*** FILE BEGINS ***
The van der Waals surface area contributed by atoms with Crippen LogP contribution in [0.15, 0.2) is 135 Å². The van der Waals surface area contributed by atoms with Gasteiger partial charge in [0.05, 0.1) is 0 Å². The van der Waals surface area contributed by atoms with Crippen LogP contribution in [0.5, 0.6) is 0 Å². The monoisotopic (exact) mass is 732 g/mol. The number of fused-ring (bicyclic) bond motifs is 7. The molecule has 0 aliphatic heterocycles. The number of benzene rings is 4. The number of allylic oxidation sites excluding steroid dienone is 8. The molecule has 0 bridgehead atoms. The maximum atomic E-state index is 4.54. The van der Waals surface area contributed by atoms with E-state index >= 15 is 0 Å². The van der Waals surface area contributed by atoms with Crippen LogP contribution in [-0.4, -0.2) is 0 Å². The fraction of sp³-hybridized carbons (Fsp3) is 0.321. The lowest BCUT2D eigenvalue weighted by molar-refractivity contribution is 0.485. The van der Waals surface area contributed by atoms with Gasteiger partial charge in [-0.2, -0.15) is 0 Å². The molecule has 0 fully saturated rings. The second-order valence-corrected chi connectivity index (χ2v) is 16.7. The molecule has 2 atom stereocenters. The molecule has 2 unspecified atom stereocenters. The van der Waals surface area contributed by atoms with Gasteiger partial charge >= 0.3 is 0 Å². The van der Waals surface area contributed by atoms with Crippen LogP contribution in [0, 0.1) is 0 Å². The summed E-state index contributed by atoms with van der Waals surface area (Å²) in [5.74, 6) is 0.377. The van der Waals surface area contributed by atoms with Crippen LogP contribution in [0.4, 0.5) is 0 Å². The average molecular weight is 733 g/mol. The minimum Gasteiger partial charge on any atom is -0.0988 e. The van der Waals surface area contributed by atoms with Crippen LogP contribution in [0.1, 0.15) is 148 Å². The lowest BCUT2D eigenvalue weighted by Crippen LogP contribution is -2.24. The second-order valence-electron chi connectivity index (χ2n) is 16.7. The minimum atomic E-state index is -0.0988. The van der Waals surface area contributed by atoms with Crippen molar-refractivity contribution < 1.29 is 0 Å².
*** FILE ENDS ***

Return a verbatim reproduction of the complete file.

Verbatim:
The van der Waals surface area contributed by atoms with Crippen LogP contribution in [0.15, 0.2) is 135 Å². The van der Waals surface area contributed by atoms with Gasteiger partial charge in [0.05, 0.1) is 0 Å². The van der Waals surface area contributed by atoms with Crippen LogP contribution in [0.5, 0.6) is 0 Å². The monoisotopic (exact) mass is 732 g/mol. The number of fused-ring (bicyclic) bond motifs is 7. The molecule has 0 aliphatic heterocycles. The number of benzene rings is 4. The number of allylic oxidation sites excluding steroid dienone is 8. The molecule has 0 bridgehead atoms. The maximum atomic E-state index is 4.54. The van der Waals surface area contributed by atoms with E-state index >= 15 is 0 Å². The van der Waals surface area contributed by atoms with Crippen LogP contribution in [-0.4, -0.2) is 0 Å². The fraction of sp³-hybridized carbons (Fsp3) is 0.321. The lowest BCUT2D eigenvalue weighted by molar-refractivity contribution is 0.485. The van der Waals surface area contributed by atoms with Gasteiger partial charge in [-0.2, -0.15) is 0 Å². The molecule has 0 fully saturated rings. The second-order valence-corrected chi connectivity index (χ2v) is 16.7. The molecule has 2 atom stereocenters. The molecule has 2 unspecified atom stereocenters. The van der Waals surface area contributed by atoms with Gasteiger partial charge >= 0.3 is 0 Å². The van der Waals surface area contributed by atoms with Crippen LogP contribution in [0, 0.1) is 0 Å². The summed E-state index contributed by atoms with van der Waals surface area (Å²) in [5.74, 6) is 0.377. The van der Waals surface area contributed by atoms with Crippen LogP contribution in [0.4, 0.5) is 0 Å². The average molecular weight is 733 g/mol. The minimum Gasteiger partial charge on any atom is -0.0988 e. The van der Waals surface area contributed by atoms with Crippen LogP contribution in [0.1, 0.15) is 148 Å². The lowest BCUT2D eigenvalue weighted by Crippen LogP contribution is -2.24. The second-order valence-electron chi connectivity index (χ2n) is 16.7. The minimum atomic E-state index is -0.0988. The van der Waals surface area contributed by atoms with Crippen molar-refractivity contribution < 1.29 is 0 Å².